Big Top Classroom
Teaching on tour with Cirque du Soleil
by Mireille Messier
State of the Teaching Profession 2006
College members reflect on teaching and learning today, compared to when they were in school
by Brian Jamieson
Best Laid Plans
From field trips to extracurricular explorations, preparation counts
by Leanne Miller
A cross section of College members think that textbooks, resources and facilities are better today than when they were in school. But educators believe that the public's respect for teaching has spiralled downward. As for students' academic skills? Status quo.
We wanted to know members' impressions of change, how satisfied they are in their careers and what they think are the most important factors in student success.
We learned that they feel highly stressed, that they want more public recognition for their work, that they can spot a potential dropout by the age of 15 and that their training leaves them unprepared for dealing with parents.
“Today's teachers are confident in their teaching skills, their effectiveness, the jobs their schools do and in each other,” says College Registrar Doug Wilson. “Overall, they see teaching as highly meaningful and rewarding – and most wouldn't hesitate to recommend it as a career.”
But they are stressed. By time constraints. By parents' blame. By school politics. By trying to help children from dysfunctional homes. By performance appraisals.
They see more violence, a decline in student behaviour and social skills and less respect among students and parents for teachers.
Waxing nostaligic, respondents to our annual State of the Teaching Profession survey reflected on how education has changed since they attended the same grades they now teach. The comments were as different as the members themselves.
“The biggest change I see is differentiated instruction,” one member said. “We do not have a homogeneous group any more and effective teachers have to be very good at teaching a variety of levels using a variety of strategies.”
“The education system today includes a lot of individualized programming,” echoed another.
“In the old days everyone was taught the same program. Today the individual is taught in a specifically developed fashion, depending on whether they are gifted or mentally challenged.”
Sixty-one per cent felt that textbook quality and resources are better today. Similarly, more than half thought the quality of teaching in their school has improved.
Some criticized students' dependence on technology.
“The perception is that technology is the substitute for education,” said one member. “It's not.”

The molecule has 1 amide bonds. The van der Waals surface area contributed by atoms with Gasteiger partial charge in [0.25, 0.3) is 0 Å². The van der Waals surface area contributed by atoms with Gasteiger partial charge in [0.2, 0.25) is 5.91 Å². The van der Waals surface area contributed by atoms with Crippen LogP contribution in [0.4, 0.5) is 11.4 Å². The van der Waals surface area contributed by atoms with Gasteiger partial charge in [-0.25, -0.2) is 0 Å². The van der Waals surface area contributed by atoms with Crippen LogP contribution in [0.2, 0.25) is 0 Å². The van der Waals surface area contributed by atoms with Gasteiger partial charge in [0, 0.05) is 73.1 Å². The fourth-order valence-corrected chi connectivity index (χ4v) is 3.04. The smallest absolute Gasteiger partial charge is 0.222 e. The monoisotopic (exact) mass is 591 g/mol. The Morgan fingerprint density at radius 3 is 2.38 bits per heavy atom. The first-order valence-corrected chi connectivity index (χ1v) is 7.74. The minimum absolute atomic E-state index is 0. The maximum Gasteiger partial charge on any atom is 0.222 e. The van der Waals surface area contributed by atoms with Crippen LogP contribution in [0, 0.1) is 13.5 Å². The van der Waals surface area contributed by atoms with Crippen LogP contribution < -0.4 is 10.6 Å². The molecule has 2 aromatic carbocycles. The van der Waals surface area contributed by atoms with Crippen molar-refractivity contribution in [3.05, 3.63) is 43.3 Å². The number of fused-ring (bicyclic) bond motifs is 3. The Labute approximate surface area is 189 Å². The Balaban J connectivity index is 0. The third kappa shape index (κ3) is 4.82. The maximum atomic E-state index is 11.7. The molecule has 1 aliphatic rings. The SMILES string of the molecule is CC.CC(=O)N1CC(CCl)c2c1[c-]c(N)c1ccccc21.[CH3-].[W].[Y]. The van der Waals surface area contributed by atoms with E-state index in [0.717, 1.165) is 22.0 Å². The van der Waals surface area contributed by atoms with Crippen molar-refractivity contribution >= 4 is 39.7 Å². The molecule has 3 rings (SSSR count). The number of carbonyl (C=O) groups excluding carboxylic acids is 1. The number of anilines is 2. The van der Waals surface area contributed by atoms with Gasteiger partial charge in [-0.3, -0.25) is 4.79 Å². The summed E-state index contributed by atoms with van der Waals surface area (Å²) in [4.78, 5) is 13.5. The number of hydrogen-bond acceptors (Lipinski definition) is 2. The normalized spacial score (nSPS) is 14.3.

Overall, respondents considered the Internet neither helpful nor harmful to students' learning. Drugs, sex and family stress or breakdown were seen as detrimental.
Some members shared disturbing anecdotes about diminished respect and increasing violence.
“This year, one of my students told me that he would kill me. That student did not get punished,” recounted one teacher.
Another said, “A student actually pointed a gun at me, so things really have changed.”
Members perceived a decline in students' and parents' respect for teachers. Sixty-five per cent thought students' respect for teachers was better in the past. Opinions about parents' respect followed closely at 62 per cent.
Teachers felt that parents' understanding of their children's classroom experience is coloured by their own memories of school. Thirty-nine per cent felt that parents need to be more aware of all the work teachers do outside the classroom, such as preparing, marking and upgrading their skills.
Changing curriculum and education priorities also came under member scrutiny.
“I believe, with the pressure for standardized testing, we seem to be moving away from developing the whole student in every area,” one member said. “Too much pressure is put on students in reading, writing and math, with little emphasis in developing the student to function successfully in all areas of society.
“I have found that students have very little motivation to think for themselves. I believe this is a direct function of the changing curriculum and the emphasis on schools and school boards to focus solely on testing.”
The more things change …
One-third of those polled said students had better basic writing, reading and math skills in the past. A third thought they were better today. Another third pegged them in the middle.
According to the respondents roughly one-quarter of today's students have special needs or are reading below grade level, despite improved resources.
Even so, many survey participants expressed awe at students' ability to learn.
“I enjoy that the students understand process, the process to articulate clearly how they have learned and how they can connect that to what they have learned,” one teacher said.
“The young people are able to master those skills, even in Grade 2. I look at them and ask, ‘How did that great answer come out of that small body?' Once they establish that knowledge it is really lovely.”